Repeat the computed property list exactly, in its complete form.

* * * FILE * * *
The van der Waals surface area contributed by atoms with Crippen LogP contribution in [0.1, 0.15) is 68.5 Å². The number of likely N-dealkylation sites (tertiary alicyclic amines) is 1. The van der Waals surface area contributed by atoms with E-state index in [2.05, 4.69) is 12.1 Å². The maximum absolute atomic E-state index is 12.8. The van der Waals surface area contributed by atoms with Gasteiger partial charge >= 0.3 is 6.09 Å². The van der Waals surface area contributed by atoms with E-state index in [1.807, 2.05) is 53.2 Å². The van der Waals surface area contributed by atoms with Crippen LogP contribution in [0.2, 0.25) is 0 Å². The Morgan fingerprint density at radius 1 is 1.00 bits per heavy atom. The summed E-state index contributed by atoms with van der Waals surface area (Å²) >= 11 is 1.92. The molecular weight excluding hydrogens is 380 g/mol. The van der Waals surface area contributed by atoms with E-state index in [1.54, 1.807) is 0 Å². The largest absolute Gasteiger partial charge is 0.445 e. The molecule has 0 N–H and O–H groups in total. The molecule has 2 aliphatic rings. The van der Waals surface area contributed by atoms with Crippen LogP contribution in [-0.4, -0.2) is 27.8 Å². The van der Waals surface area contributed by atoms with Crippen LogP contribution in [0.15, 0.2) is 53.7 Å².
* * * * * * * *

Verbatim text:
The van der Waals surface area contributed by atoms with Crippen LogP contribution in [0.1, 0.15) is 68.5 Å². The number of likely N-dealkylation sites (tertiary alicyclic amines) is 1. The van der Waals surface area contributed by atoms with E-state index in [2.05, 4.69) is 12.1 Å². The maximum absolute atomic E-state index is 12.8. The van der Waals surface area contributed by atoms with Gasteiger partial charge >= 0.3 is 6.09 Å². The van der Waals surface area contributed by atoms with E-state index in [1.807, 2.05) is 53.2 Å². The van der Waals surface area contributed by atoms with Crippen LogP contribution in [0.2, 0.25) is 0 Å². The Morgan fingerprint density at radius 1 is 1.00 bits per heavy atom. The summed E-state index contributed by atoms with van der Waals surface area (Å²) >= 11 is 1.92. The molecular weight excluding hydrogens is 380 g/mol. The van der Waals surface area contributed by atoms with E-state index in [1.54, 1.807) is 0 Å². The largest absolute Gasteiger partial charge is 0.445 e. The molecule has 0 N–H and O–H groups in total. The molecule has 2 aliphatic rings. The van der Waals surface area contributed by atoms with Crippen LogP contribution in [-0.4, -0.2) is 27.8 Å². The van der Waals surface area contributed by atoms with Crippen LogP contribution in [0.15, 0.2) is 53.7 Å².